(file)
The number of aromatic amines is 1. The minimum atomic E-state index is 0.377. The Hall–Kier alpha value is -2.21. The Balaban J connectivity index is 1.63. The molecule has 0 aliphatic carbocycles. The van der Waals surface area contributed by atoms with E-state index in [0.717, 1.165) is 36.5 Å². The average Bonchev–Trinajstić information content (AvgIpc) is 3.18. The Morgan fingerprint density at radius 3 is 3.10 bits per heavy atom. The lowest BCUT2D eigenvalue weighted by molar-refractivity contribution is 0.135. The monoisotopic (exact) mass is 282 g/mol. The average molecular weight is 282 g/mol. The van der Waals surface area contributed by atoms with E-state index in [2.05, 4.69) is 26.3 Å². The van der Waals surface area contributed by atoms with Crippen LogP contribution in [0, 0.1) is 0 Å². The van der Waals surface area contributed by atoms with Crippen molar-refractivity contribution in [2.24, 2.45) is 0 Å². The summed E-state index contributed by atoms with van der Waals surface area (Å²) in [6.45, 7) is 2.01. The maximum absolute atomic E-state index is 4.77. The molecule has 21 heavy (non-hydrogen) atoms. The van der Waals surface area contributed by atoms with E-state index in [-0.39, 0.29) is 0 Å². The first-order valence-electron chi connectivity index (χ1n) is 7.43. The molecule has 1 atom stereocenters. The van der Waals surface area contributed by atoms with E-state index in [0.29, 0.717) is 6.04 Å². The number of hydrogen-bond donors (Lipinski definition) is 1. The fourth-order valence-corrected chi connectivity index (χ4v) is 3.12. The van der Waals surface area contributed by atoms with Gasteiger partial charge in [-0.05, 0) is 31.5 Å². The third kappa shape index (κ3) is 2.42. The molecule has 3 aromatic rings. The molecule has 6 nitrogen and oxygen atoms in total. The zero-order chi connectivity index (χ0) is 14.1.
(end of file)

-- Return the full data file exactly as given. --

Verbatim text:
The number of aromatic amines is 1. The minimum atomic E-state index is 0.377. The Hall–Kier alpha value is -2.21. The Balaban J connectivity index is 1.63. The molecule has 0 aliphatic carbocycles. The van der Waals surface area contributed by atoms with E-state index in [0.717, 1.165) is 36.5 Å². The average Bonchev–Trinajstić information content (AvgIpc) is 3.18. The Morgan fingerprint density at radius 3 is 3.10 bits per heavy atom. The lowest BCUT2D eigenvalue weighted by molar-refractivity contribution is 0.135. The monoisotopic (exact) mass is 282 g/mol. The average molecular weight is 282 g/mol. The van der Waals surface area contributed by atoms with E-state index in [2.05, 4.69) is 26.3 Å². The van der Waals surface area contributed by atoms with Crippen LogP contribution in [0, 0.1) is 0 Å². The van der Waals surface area contributed by atoms with Crippen molar-refractivity contribution in [2.24, 2.45) is 0 Å². The summed E-state index contributed by atoms with van der Waals surface area (Å²) in [6.45, 7) is 2.01. The maximum absolute atomic E-state index is 4.77. The molecule has 21 heavy (non-hydrogen) atoms. The van der Waals surface area contributed by atoms with E-state index in [-0.39, 0.29) is 0 Å². The first-order valence-electron chi connectivity index (χ1n) is 7.43. The molecule has 1 atom stereocenters. The van der Waals surface area contributed by atoms with E-state index in [0.29, 0.717) is 6.04 Å². The number of hydrogen-bond donors (Lipinski definition) is 1. The fourth-order valence-corrected chi connectivity index (χ4v) is 3.12. The van der Waals surface area contributed by atoms with Gasteiger partial charge in [-0.05, 0) is 31.5 Å². The third kappa shape index (κ3) is 2.42. The molecule has 3 aromatic rings. The molecule has 6 nitrogen and oxygen atoms in total. The zero-order chi connectivity index (χ0) is 14.1.